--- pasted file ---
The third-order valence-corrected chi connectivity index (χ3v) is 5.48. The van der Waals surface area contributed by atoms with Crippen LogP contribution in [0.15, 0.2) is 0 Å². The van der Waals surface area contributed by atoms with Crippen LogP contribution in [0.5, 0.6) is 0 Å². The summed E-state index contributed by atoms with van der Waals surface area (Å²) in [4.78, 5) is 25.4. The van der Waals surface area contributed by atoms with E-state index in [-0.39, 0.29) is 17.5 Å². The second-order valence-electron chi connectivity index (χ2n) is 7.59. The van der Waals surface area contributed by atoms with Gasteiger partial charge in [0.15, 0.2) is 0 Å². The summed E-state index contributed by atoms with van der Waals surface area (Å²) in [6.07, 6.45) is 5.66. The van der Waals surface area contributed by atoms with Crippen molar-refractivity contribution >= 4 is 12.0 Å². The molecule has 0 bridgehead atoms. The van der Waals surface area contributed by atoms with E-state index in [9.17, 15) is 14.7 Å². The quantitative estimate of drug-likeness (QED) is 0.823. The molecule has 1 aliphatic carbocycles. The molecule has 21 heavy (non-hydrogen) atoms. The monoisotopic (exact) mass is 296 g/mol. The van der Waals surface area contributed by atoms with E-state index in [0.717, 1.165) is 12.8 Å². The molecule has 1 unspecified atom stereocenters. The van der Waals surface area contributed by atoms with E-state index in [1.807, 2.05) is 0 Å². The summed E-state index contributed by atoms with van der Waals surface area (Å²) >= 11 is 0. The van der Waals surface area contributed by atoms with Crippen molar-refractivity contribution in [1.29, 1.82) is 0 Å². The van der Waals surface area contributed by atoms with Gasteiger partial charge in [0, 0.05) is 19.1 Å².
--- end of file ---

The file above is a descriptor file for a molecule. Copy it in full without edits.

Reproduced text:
The third-order valence-corrected chi connectivity index (χ3v) is 5.48. The van der Waals surface area contributed by atoms with Crippen LogP contribution in [0.15, 0.2) is 0 Å². The van der Waals surface area contributed by atoms with Crippen LogP contribution in [0.5, 0.6) is 0 Å². The summed E-state index contributed by atoms with van der Waals surface area (Å²) in [4.78, 5) is 25.4. The van der Waals surface area contributed by atoms with E-state index in [-0.39, 0.29) is 17.5 Å². The second-order valence-electron chi connectivity index (χ2n) is 7.59. The van der Waals surface area contributed by atoms with Gasteiger partial charge in [0.15, 0.2) is 0 Å². The summed E-state index contributed by atoms with van der Waals surface area (Å²) in [6.07, 6.45) is 5.66. The van der Waals surface area contributed by atoms with Crippen molar-refractivity contribution >= 4 is 12.0 Å². The molecule has 0 bridgehead atoms. The van der Waals surface area contributed by atoms with E-state index in [9.17, 15) is 14.7 Å². The quantitative estimate of drug-likeness (QED) is 0.823. The molecule has 1 aliphatic carbocycles. The molecule has 21 heavy (non-hydrogen) atoms. The monoisotopic (exact) mass is 296 g/mol. The van der Waals surface area contributed by atoms with E-state index in [0.717, 1.165) is 12.8 Å². The molecule has 1 unspecified atom stereocenters. The van der Waals surface area contributed by atoms with E-state index in [1.807, 2.05) is 0 Å². The summed E-state index contributed by atoms with van der Waals surface area (Å²) >= 11 is 0. The van der Waals surface area contributed by atoms with Crippen molar-refractivity contribution in [1.29, 1.82) is 0 Å². The van der Waals surface area contributed by atoms with Gasteiger partial charge in [0, 0.05) is 19.1 Å².